Sticks and Stones May Break My Bones, but Words Cannot Hurt Call of Duty

By Carlin Au

If games were students at a school, distinguishing their different cliques would be very easy. Games like Skyrim, Battlefield 3, and Batman: Arkham City would be the jocks of the school. Grand Theft Auto, Saint’s Row, and Just Cause would probably be the kids who just don’t care about anything. But, what about Call of Duty? It seems that Call of Duty is in its own category; it’s hated by many, but also loved by many. Those who hate the franchise like to go out of their way to insult it for whatever reasons, but here are a few common ones.

Sir Hackedalot

Remember those times in Modern Warfare 2 when you’d get pelted by a shower of AC-130 shots? Or those moments when you were harassed by an aimbotter? It happens a lot in Call of Duty, despite Infinity Ward’s efforts to prevent them. It is almost impossible to completely eliminate hackers, but it is possible to keep it to a minimum which Infinity Ward has failed to do. Fortunately, they’ve made the wise decision to implement dedicated servers into Modern Warfare 3. Not much is known about the usage of dedicated servers besides the fact that user-side servers are un-ranked.  With dedicated servers, admins can kick hackers and ban them from their server. After that, Valve Anti-Cheat will take care of them. That being said, it would be very hard for hackers to exist as long as you stay in a server with active admins. Hackers aren’t as much of a problem now than they were in Modern Warfare 2.

Can’t Fit With The PC Clique

No matter how hard Call of Duty tries, the PC community seems to reject them every time they re-add normal PC features in. Sure, there’s no leaning or console, but the more important features are back. With dedicated servers confirmed, there is also a possibility of mod tools in Modern Warfare 3.  Even when these standard features come back, the PC community still seems to despise them.

Call of Duty: Black Ops released last year with dedicated servers, leaning, and a post-launch mod tool, but some still shunned it. Back at E3 2011, EA announced that Battlefield 3 would be fully supporting the PC platform and the community had the feeling it was going to be better than Modern Warfare 3. Tons of people had high expectations of Battlefield 3 and some even thought it was going to be one of the greatest games of all time. When push comes to shove, Battlefield 3 released last week, chock full of bugs and without mod tools. To me, Call of Duty: Black Ops is a more PC-friendly game than Battlefield 3, yet the PC community values Battlefield 3 more. Yes, Battlefield 3 is focused more on the PC platform. Yes, Battlefield 3 has better graphical capabilities. Yes, Battlefield 3 has better social features like Battlelog. But, in the end, all of that is null and void when many people can’t play it because they’re experiencing crashes and server disconnects. How could a game that has the PC as the leading platform have so many problems like that? When Call of Duty was released, it was buggy, but it did not have the same outrageous bugs Battlefield 3 has. It seems that within the PC community, it’s cool to hate games everyone else hates.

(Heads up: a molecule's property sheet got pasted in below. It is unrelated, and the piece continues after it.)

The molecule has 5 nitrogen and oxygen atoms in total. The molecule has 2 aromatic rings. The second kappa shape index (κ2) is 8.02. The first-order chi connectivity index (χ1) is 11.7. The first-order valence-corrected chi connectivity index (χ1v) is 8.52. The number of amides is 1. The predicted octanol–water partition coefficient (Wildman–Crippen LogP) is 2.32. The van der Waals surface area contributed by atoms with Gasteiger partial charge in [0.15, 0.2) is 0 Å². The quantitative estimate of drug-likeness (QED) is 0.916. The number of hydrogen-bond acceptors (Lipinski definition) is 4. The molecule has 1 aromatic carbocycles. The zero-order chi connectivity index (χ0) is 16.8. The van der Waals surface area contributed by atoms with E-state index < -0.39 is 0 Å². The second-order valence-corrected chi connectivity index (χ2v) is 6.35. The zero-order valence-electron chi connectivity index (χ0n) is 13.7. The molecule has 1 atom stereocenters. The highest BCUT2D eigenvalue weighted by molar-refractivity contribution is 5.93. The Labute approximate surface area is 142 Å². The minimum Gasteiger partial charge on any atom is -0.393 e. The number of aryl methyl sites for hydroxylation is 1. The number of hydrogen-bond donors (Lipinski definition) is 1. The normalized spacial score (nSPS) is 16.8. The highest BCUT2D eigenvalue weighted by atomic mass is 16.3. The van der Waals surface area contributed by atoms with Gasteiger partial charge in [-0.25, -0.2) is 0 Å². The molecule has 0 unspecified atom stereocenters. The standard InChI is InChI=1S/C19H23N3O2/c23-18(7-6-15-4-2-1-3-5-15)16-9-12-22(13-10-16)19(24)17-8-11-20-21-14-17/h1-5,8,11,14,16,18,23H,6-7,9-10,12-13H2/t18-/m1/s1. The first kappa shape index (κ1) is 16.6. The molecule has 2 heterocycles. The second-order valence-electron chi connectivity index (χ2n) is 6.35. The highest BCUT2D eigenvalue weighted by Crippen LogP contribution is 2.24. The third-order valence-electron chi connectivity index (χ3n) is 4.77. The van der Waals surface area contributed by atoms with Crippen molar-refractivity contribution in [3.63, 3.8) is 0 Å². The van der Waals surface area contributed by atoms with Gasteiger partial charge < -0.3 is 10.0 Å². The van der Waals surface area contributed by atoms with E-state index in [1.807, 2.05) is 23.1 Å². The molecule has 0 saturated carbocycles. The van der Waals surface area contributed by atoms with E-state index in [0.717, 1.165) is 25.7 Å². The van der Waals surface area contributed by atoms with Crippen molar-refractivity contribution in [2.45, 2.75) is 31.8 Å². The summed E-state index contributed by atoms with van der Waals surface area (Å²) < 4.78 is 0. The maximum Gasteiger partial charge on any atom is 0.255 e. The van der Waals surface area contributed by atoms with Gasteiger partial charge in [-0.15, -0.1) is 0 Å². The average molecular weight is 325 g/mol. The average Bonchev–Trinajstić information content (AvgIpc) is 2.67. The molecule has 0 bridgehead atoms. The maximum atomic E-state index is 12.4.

IW Engine 2031.0  

“It looks TERRIBLE! Why would you want to buy a game with such ugly graphics? The Call of Duty series has been using the same engine since Call of Duty 4.” All right, I’m not going to deny any of this. The game doesn’t look as pretty as other recent games and Infinity Ward has been using the same engine for quite a while. But, does graphical quality really matter? The visuals and aesthetic look should be the least of your concerns when developing a game. When Portal 2 came out, did people complain about the aging 2004 Source engine? Of course not, because people looked beyond the graphics and applauded the gameplay. It’s pretty shallow to make a decision based on what something looks like.